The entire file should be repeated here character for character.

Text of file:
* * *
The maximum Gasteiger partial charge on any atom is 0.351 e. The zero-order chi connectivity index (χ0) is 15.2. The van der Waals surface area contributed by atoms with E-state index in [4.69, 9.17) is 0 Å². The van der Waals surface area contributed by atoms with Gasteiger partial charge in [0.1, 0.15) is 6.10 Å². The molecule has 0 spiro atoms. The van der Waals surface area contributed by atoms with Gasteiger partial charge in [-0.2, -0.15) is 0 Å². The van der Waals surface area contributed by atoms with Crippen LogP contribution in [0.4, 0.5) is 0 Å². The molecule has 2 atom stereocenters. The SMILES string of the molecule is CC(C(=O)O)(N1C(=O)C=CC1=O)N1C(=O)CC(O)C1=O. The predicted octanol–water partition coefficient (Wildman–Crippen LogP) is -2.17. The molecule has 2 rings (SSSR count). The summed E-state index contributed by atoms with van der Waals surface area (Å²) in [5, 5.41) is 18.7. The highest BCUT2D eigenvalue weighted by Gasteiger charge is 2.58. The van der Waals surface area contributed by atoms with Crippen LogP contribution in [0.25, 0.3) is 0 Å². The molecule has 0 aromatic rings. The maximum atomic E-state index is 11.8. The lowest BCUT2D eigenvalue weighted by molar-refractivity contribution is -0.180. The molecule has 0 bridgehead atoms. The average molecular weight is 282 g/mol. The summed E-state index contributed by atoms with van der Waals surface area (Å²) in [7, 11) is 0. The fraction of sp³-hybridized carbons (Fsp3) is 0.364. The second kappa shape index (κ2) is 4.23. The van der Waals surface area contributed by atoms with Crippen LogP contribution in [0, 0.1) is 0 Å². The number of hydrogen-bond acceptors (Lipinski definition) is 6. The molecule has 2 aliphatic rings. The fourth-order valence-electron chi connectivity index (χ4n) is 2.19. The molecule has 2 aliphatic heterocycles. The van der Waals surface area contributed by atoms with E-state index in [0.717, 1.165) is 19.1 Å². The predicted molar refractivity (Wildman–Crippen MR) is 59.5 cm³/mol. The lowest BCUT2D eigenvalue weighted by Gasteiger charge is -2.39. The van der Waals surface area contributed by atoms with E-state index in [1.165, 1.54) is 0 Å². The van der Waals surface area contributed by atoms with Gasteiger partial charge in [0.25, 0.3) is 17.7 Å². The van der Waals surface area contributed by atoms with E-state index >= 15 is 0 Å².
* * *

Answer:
The maximum Gasteiger partial charge on any atom is 0.351 e. The zero-order chi connectivity index (χ0) is 15.2. The van der Waals surface area contributed by atoms with E-state index in [4.69, 9.17) is 0 Å². The van der Waals surface area contributed by atoms with Gasteiger partial charge in [0.1, 0.15) is 6.10 Å². The molecule has 0 spiro atoms. The van der Waals surface area contributed by atoms with Gasteiger partial charge in [-0.2, -0.15) is 0 Å². The van der Waals surface area contributed by atoms with Crippen LogP contribution in [0.4, 0.5) is 0 Å². The molecule has 2 atom stereocenters. The SMILES string of the molecule is CC(C(=O)O)(N1C(=O)C=CC1=O)N1C(=O)CC(O)C1=O. The predicted octanol–water partition coefficient (Wildman–Crippen LogP) is -2.17. The molecule has 2 rings (SSSR count). The summed E-state index contributed by atoms with van der Waals surface area (Å²) in [5, 5.41) is 18.7. The highest BCUT2D eigenvalue weighted by Gasteiger charge is 2.58. The van der Waals surface area contributed by atoms with Crippen LogP contribution in [0.25, 0.3) is 0 Å². The molecule has 0 aromatic rings. The maximum atomic E-state index is 11.8. The lowest BCUT2D eigenvalue weighted by molar-refractivity contribution is -0.180. The molecule has 0 bridgehead atoms. The average molecular weight is 282 g/mol. The summed E-state index contributed by atoms with van der Waals surface area (Å²) in [7, 11) is 0. The fraction of sp³-hybridized carbons (Fsp3) is 0.364. The second kappa shape index (κ2) is 4.23. The van der Waals surface area contributed by atoms with Crippen LogP contribution in [0, 0.1) is 0 Å². The number of hydrogen-bond acceptors (Lipinski definition) is 6. The molecule has 2 aliphatic rings. The fourth-order valence-electron chi connectivity index (χ4n) is 2.19. The molecule has 2 aliphatic heterocycles. The van der Waals surface area contributed by atoms with E-state index in [0.717, 1.165) is 19.1 Å². The predicted molar refractivity (Wildman–Crippen MR) is 59.5 cm³/mol. The lowest BCUT2D eigenvalue weighted by Gasteiger charge is -2.39. The van der Waals surface area contributed by atoms with E-state index in [1.165, 1.54) is 0 Å². The van der Waals surface area contributed by atoms with Gasteiger partial charge in [0.25, 0.3) is 17.7 Å². The van der Waals surface area contributed by atoms with E-state index >= 15 is 0 Å².